President Threatens Veto on Spending Bill with Farm Disaster Aid

Senators answered with a strong bipartisan vote against the total emergency spending bill with an extra $14 billion over President's request. Compiled by staff

Published on: Apr 27, 2006

President George Bush is attempting to reign in spending, but his fellow senators are not following suit. Bush requested $92.2 billion for Iraq and hurricane relief; senators added $14 billion or more in earmarks including a $3.9 billion emergency disaster aid package for farmers.

Bush threatens his first-ever veto unless the spending bill is cut back to below $95 billion. The Senate vote against cutting the $106.5 billion was 72-26, more than enough to override a veto.

Emergency assistance for farmers and ranchers included in the Supplemental Appropriations bill included:

  • Crop loss and quality loss assistance similar to those in past disaster bills.
  • A Livestock Compensation Program to reimburse ranchers in disaster counties for their added livestock feed costs.
  • Supplemental energy payments equal to 30% of a producer’s Direct Payment, intended to offset the high costs of energy. (Approximately $1.5 billion)
  • Specific assistance for producers in Louisiana, Florida, and other hurricane states.
  • Assistance for sugarbeet growers around the U.S. and in the Red River Valley.
  • Assistance for specialty crop producers.
  • Funding for additional Farm Service Agency (FSA) personnel so the FSA can expedite the administration of the disaster program.
  • Assistance to farmers whose farmland has been lost to flooding.

Groups criticize need for emergency aid

A new analysis from the Environmental Working Group finds that the emergency aid will benefit crop farmers who already receive subsidies. A statement from EWG says most of the nation's farmers and ranchers producing fruits, vegetables and livestock will be excluded, even though they also experience high fuel and fertilizer costs.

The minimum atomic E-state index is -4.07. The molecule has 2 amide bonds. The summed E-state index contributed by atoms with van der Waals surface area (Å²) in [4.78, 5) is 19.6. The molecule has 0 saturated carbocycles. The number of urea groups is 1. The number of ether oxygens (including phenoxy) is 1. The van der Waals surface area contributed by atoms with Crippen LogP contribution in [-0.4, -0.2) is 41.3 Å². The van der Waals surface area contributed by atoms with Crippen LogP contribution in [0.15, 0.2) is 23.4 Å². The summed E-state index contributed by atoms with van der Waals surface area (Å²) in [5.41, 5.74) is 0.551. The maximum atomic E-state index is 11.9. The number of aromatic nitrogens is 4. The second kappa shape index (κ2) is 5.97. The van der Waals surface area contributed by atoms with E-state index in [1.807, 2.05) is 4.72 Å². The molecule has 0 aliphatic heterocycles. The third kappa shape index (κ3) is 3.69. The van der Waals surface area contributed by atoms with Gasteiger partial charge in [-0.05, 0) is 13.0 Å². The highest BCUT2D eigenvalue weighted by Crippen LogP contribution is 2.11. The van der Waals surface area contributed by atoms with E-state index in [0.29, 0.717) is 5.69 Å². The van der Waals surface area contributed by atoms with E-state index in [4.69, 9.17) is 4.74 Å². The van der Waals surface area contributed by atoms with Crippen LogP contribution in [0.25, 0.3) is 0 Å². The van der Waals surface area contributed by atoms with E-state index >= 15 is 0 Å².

In 2005, U.S. farmers posted the second highest net farm income in history. EWG says the aid acts as a "bonus for subsidized farmers." The EWG analysis shows that 10% of the aid recipients will collect nearly 60% of the money.

The top one percent of recipients will get an average of $21,000 each, while the vast majority - nearly 900,000 recipients - will collect an average of about $369 apiece. In fact, 54 entities, most of them very large commercial farms, will collect a bonus subsidy averaging more than $100,000, while more than 300,000 recipients will receive less than $100.

EWG's analysis found that at least 9% of the emergency aid - $138 million - will go to recipients who own land but do not farm it themselves, and thus did not incur the higher energy costs the bonus subsidy is meant to defray, EWG says.

"We support helping farmers and ranchers hit by weather-related crop and livestock losses in 2005. We would also support reasonable energy assistance if all producers were made eligible, if they documented their need, and if reasonable limits were placed on the amount of aid," says EWG President Ken Cook. "But it's wasting taxpayers' money to give a 30% increase in subsidy payments to 1.1 million crop subsidy recipients solely because they're on the USDA list of those who already collected $5.2 billion in automatic subsidy payments in 2005 - and pretend it is energy assistance for agriculture."